As 2022 opens, Boeing seemingly sits on the cusp of bringing two aircraft programmes back to health following protracted struggles, and possibly of closing in on the launch of its next new aircraft programme.
Boeing might have been expected to have turned its ship to the proper course in 2021. Instead, a 787 delivery halt, China’s holdout on re-certification of the 737 Max and fresh delays to the 777X development plan – oh, and the pandemic – marred the year.
True, Boeing made progress, delivering more than 200 737 Max and turning order-positive – meaning new orders outpaced cancellations. Also, in December, China’s civil aviation regulator issued an airworthiness directive clearing the way for the Max’s return to flight. But 2021 brought little in the way of a significant turnaround for the embattled airframer.
Which is why 2022 opens with such promise.
Michel Merluzeau, aerospace analyst with consultancy AIR, thinks 2022 could be “the first year of the great rebuilding of The Boeing Company”.
“They need to stabilise and start trending on the growth plan again,” he says. “I would like to see some level of initiative in 2022.”
“They’ve got to start working on a new mid-market single-aisle jet that keeps Airbus from running away with 10 points of market share,” says another aerospace analyst, Richard Aboulafia with Teal Group.
Aboulafia thinks a jet launch is just what Boeing needs; it would tell “the world that they are still in business as a jet maker with a long-term future”.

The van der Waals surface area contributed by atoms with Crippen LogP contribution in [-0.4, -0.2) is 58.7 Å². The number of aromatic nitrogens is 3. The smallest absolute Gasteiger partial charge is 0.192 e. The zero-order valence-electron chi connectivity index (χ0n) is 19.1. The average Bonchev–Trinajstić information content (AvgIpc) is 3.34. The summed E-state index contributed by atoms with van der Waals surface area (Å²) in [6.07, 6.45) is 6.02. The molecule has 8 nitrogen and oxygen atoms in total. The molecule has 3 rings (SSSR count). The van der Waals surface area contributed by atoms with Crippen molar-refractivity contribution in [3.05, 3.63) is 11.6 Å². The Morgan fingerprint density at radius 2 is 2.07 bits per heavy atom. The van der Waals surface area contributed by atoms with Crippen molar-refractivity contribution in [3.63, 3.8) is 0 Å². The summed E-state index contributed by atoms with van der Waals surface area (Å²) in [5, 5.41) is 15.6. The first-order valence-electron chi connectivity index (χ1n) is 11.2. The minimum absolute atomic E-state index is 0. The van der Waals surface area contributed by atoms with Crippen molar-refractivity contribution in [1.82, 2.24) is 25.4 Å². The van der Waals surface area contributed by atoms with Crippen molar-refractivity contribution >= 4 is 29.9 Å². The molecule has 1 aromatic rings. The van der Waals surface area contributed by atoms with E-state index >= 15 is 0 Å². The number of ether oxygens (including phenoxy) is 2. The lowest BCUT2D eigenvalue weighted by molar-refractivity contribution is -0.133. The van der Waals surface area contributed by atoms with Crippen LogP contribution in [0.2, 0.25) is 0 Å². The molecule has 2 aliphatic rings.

Analysts believe Boeing must strike back against Airbus, countering gains made by the European airframer amid the 737 Max crisis and ensuing pandemic. Specifically, they point to the runaway success of the A321neo, including longer-range variants that have proved wildly popular.
A321neos have both range and seat-count advantages over the 737 Max. The Airbus jet can seat 180-220 passengers in two classes; range is 4,000nm (7,400km). Airbus is developing the 4,700nm-range A321XLR variant, for service entry in 2023.
By comparison, Boeing’s largest Max – the in-development Max 10 – will carry 188-204 passengers in two classes and have 3,300nm range. The in-development Max 7 will have more range – 3,850nm – and carry 138-153 passengers. Boeing aims to begin delivering Max 7s in 2022, followed in 2023 by Max 10s. The 162-178-seat Max 8 and 178-193-seat Max 9 are already in service; both those variants have 3,550nm range, according to Boeing.
How or when Boeing will strike next remains a mystery, though chief executive David Calhoun has said the airframer has a plan.
Merluzeau thinks Boeing might, in 2022, pull the trigger on development of a freighter version of the 777X, a move Calhoun has suggested is on the cards. Boeing could possibly also inject energy into the 787 programme by launching a new variant optimised for shorter regional routes, Merluzeau adds.
BEYOND THE MAX
An overarching question, however, remains: when will Boeing launch its 737 replacement? Analysts widely expect the company will develop that jet for service entry next decade. Merluzeau doubts Boeing will launch a new narrowbody in 2022 – but it could in 2023, starting with a mid-market jet to counter the A321neo.
The aircraft will probably have plus-4,000nm of range, wings made from composite material and a traditional metal fuselage. (He doubts composite fuselage manufacturing techniques will be adequately advanced to support the high rates at which Boeing will need to produce the next narrowbody.) Merluzeau thinks the jet could be first “in a family of aircraft that will eventually replace the Max”.